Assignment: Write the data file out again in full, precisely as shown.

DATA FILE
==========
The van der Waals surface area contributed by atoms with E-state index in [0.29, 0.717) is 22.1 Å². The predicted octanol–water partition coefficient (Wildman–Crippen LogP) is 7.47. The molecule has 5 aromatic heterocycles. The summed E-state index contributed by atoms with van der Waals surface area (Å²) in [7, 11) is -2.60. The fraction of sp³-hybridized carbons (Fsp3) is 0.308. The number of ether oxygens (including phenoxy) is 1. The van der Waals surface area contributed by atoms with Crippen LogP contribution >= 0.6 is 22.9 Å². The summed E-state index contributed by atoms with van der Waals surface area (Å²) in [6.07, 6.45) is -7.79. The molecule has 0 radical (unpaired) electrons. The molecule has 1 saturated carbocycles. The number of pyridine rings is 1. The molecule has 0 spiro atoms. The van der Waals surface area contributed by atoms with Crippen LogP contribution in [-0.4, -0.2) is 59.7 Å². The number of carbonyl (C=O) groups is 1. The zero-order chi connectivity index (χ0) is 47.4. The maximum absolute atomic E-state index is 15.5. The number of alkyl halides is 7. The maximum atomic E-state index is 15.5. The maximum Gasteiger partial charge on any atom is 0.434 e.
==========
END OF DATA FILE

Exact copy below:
The van der Waals surface area contributed by atoms with E-state index in [0.29, 0.717) is 22.1 Å². The predicted octanol–water partition coefficient (Wildman–Crippen LogP) is 7.47. The molecule has 5 aromatic heterocycles. The summed E-state index contributed by atoms with van der Waals surface area (Å²) in [7, 11) is -2.60. The fraction of sp³-hybridized carbons (Fsp3) is 0.308. The number of ether oxygens (including phenoxy) is 1. The van der Waals surface area contributed by atoms with Crippen LogP contribution >= 0.6 is 22.9 Å². The summed E-state index contributed by atoms with van der Waals surface area (Å²) in [6.07, 6.45) is -7.79. The molecule has 0 radical (unpaired) electrons. The molecule has 1 saturated carbocycles. The number of pyridine rings is 1. The molecule has 0 spiro atoms. The van der Waals surface area contributed by atoms with Crippen LogP contribution in [-0.4, -0.2) is 59.7 Å². The number of carbonyl (C=O) groups is 1. The zero-order chi connectivity index (χ0) is 47.4. The maximum absolute atomic E-state index is 15.5. The number of alkyl halides is 7. The maximum atomic E-state index is 15.5. The maximum Gasteiger partial charge on any atom is 0.434 e.